Gafcon leaders repudiate latest Canterbury outreach

Archbishop Wabukala not impressed with the Mission Theology in the Anglican Communion project

To the Faithful of the Global Fellowship of Confessing Anglicans and friends from Archbishop Eliud Wabukala, Primate of Kenya and Chairman of the GAFCON Primates’ Council

‘When they became fully awake they saw his glory.’ Luke 9:32

My dear brothers and sisters, Grace and peace to you in the name of our only Lord and Saviour, Jesus Christ.

I am writing to you on the day when the Church has traditionally celebrated the Transfiguration. The veil that covered Jesus’ glory in his earthly ministry is briefly drawn aside before he begins his journey to Jerusalem and death upon the cross. While Jesus prayed, Peter, James and John slept, but we must not judge them harshly. Climbing mountains is hard work! In fact, they were so deeply asleep that the reality being revealed was not immediately clear to them, yet the impact was lasting.

Years later, Peter recalls this moment on the mountain as he writes to spiritually sleepy Christians who are in danger of forgetting the truth of the gospel and have become complacent about false teachers. He reminds them that ‘we did not follow cleverly devised myths when we made to you the power and coming of our Lord Jesus Christ, but we were eyewitnesses of his majesty’ (2 Peter 1:16).

Peter’s apostolic challenge needs to come to the Church in every generation and this is what GAFCON exists for. We are not a movement that finds its energy in division and controversy, but in the desire that all should be fully awake to the majesty and power of the Lord Jesus Christ. If the radiance of his glory has truly imprinted itself on our hearts and minds, then we will find ourselves longing for fellowship with others who share that vision and being much more alert to the tragic confusions and divisions which false teaching brings.

How is it that the glory of Jesus is recognised in the Church today? As Peter was speaking out of his ignorance about making shelters for Moses, Elijah and Jesus, the voice of God the Father interrupts him saying “This is my Son, my Chosen One, listen to him”. The same is true today. We must listen to him. But we can be much more interested in our ideas than God’s Word. We must listen to the voice of Jesus as it comes to us through the whole of the Scriptures, but the recent decisions of the Scottish Episcopal Church (SEC) and the Episcopal Church of the United States (TEC) to amend their marriage canons to accommodate so called ‘gay marriage’ remind us that parts of the Church are becoming increasingly bold in speaking what they have learned from listening to the world rather than listening to the Scriptures and the witness of the Church through two millennia.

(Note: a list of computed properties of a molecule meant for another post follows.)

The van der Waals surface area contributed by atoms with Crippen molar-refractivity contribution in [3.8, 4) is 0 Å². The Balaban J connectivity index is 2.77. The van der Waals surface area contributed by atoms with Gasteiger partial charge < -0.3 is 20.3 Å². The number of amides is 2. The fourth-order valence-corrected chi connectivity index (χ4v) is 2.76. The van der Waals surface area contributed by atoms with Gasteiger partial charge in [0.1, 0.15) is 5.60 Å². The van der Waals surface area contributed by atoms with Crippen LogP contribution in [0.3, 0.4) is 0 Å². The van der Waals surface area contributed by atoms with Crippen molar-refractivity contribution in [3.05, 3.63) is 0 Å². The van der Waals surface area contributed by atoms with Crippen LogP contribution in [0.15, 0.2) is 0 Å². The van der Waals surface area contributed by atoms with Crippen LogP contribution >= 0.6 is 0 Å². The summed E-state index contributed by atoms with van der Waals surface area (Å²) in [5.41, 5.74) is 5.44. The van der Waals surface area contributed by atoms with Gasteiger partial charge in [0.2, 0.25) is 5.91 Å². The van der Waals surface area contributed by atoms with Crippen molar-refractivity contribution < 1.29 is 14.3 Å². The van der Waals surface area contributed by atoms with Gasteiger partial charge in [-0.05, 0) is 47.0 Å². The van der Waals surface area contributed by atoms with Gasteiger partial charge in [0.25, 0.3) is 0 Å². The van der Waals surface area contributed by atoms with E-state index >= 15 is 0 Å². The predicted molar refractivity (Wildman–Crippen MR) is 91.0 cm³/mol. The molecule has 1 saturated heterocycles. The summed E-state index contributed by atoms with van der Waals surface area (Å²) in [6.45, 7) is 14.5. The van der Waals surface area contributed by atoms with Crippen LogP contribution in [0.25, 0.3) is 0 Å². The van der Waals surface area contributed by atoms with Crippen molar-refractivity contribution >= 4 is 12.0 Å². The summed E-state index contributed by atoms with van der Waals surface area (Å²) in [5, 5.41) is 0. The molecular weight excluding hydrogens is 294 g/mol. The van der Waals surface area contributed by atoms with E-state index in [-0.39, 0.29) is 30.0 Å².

The problem TEC in particular continues to pose for the rest of the Communion was highlighted by another but less reported resolution from its 2015 General Convention, A051, ‘Support LGBT African Advocacy’ which mandates that Church to spread its ideas to Africa. In the light of this resolution it is increasingly difficult to see what purpose the dialogue of Continuing Indaba and associated projects such as Bishop Graham Kings’ ‘Mission Theology in the Anglican Communion’ project can serve except as a means, even if unintentional, by which TEC can promote further confusion and division around the Communion.

But there is better news from North America and I continue to give thanks to God for the Anglican Church in North America which continues to grow as a church that is committed to listening first and foremost to the Word of God. The bishops have announced a ‘Matthew 25’ initiative to increase funding for ministry to the poor and have appointed a theological Task Force under the leadership of the Rev Dr Stephen Noll on Marriage, Family, and the Single Life to enable the authentic voice of the Scriptures to be heard clearly on these vital subjects.

Let us pray that whatever our situation, we shall be fully awake to the glory of the Lord Jesus. On the Mount of Transfiguration we see the one who is truly the Son of God, who is to fulfil the Law and the Prophets by his offering of himself for our sins, who will be raised gloriously from the dead and is yet to return in awesome majesty as Lord and Judge of all. May this vision capture our hearts and inspire our labour.

The Feast of the Transfiguration, 6th August 2015

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